What Freedom Means
In the philosophy of politics, the idea of freedom comes up often. Most people say they support most types of freedom. Of course, the word freedom has little meaning if we do not have a common definition. In this article, I will explain my definition of freedom.
Freedom starts with a principle of self-control, also known as self-ownership. In a free society, each and every person has legal control (or “ownership”) of their own body and mind. As such, the concept of freedom refers to a certain type of political empowerment. It refers specifically to equal empowerment. In other words, a free society is one with an equal distribution of legal rights and in which each and every person has as much legal rights as possible.
Because freedom entails political equality, freedom can only logically entail as much legal rights as compatible with the same legal rights in others. In a free society, any one person cannot have so many legal rights that all other people could not logically have the same amount of legal rights.
For example, freedom does not include the legal right to enslave someone else because freedom includes the legal right to not be enslaved. In another example, freedom does not include the legal right to non-defensively punch other people in the face against their will because freedom includes the legal right to not be offensively punched.
Basically, a free person has the legal allowance to do whatever he or she wants insofar as he or she does not offensively harm or coerce other people against those other people’s wills. Remember, the limitation is a logical requirement. Freedom obviously can not include the legal right to limit other people’s freedom because that would be illogical.
Freedom does include the legal right to defend oneself from others who attempt to offensively harm or coerce the free person.
There is an important reason to remember that freedom starts with a principle of self-control (or “self-ownership”). In a way, it would be politically equal–though socially absurd–for a person to have the legal right to inflict offensive harm on others if nobody had the legal right to not be offensively harmed. For example, in such an absurd society, people might all have the legal right to stab other people, but nobody could have the legal right to not be stabbed and thus would not have the legal right to defend themselves from it. To distinguish such an absurd but equal society from a free society, we must remember the principle of self-control (or “self-ownership”).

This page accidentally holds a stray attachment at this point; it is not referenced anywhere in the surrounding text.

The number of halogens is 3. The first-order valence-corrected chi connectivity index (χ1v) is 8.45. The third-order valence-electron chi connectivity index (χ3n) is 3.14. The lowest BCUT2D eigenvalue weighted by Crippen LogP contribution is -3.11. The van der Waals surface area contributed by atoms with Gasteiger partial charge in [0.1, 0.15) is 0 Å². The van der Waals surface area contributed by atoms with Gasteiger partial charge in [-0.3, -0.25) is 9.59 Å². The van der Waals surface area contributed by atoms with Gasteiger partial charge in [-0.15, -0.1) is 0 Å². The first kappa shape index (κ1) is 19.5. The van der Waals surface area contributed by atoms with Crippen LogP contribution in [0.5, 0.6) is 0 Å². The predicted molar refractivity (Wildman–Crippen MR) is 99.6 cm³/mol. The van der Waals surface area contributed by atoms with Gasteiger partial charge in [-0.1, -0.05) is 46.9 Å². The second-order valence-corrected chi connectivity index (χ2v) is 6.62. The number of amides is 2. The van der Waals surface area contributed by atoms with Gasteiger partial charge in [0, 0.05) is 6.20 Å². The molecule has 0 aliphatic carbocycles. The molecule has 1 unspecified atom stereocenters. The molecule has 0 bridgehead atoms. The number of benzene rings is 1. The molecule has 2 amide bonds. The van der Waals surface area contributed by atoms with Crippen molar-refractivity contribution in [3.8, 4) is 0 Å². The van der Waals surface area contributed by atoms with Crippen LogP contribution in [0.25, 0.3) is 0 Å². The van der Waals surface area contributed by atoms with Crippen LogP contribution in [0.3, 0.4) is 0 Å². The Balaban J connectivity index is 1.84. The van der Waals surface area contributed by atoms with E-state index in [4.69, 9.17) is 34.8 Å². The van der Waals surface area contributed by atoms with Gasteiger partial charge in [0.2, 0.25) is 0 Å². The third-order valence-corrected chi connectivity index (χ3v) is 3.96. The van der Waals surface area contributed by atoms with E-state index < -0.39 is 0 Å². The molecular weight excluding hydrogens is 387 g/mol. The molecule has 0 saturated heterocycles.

The principle of self-control also lets us more easily realize why freedom includes the legal right to self-defense. Freedom includes self-defense because empowering people with so much control over themselves that they have the legal right to self-defense is still logically compatible with the same empowerment of everyone else.
Making note of the right to self-defense also brings up the importance of distinguishing acts of coercion as either defensive or offensive. Defensive acts include any actions only involving the use of coercive force to fend off and/or restrain an offensive attacker. Offensive attacks include the initiation of force, violence or coercion against someone who is not attacking nor trying to attack the initiator. Of course, most people already clearly understand the difference between an offensive instance of force, coercion, or violence and a defensive instance of force, coercion or violence. For example, consider the difference between murder and defensive homicide, or consider the difference between forcible rape and forcibly stopping a rapist.
To remain logically coherent, we must make note of that distinction between defense and offense in our definition of freedom, which I have done by defining freedom as the legal allowance of all people in a society to do whatever they want insofar as they do not offensively harm or coerce other people against those other people’s wills.
Also, most people agree that the legal right to self-defense also extends to include defensive incarceration and rectification. Defensive incarceration means the long-term detainment of people who have infringed or had intended to infringe on the freedom of others, which can last until, if ever, the person has been rehabilitated or otherwise deemed safe for release. Rectification includes the process of one person recovering damages from a second person who has offensively harmed the first person against the first person’s will. Of course, to prevent abuse, most freedom-supporting people only support defensive incarceration or rectification after a standard burden of proof has been publicly met according to mutually agreed upon standards and policies setup beforehand at a very local level.
Theoretically, freedom is not that complex of an ideal. But putting theoretical ideals into practice becomes much more difficult; the black-and-whiteness of ideals becomes muddled with the various gray hues of practice’s complexity. I still love freedom, and I adamantly support full-fledged freedom. No matter how you feel about freedom now, I recommend you consider supporting freedom even more. And I beg you to stubbornly resist those who suggest placing limitations on freedom.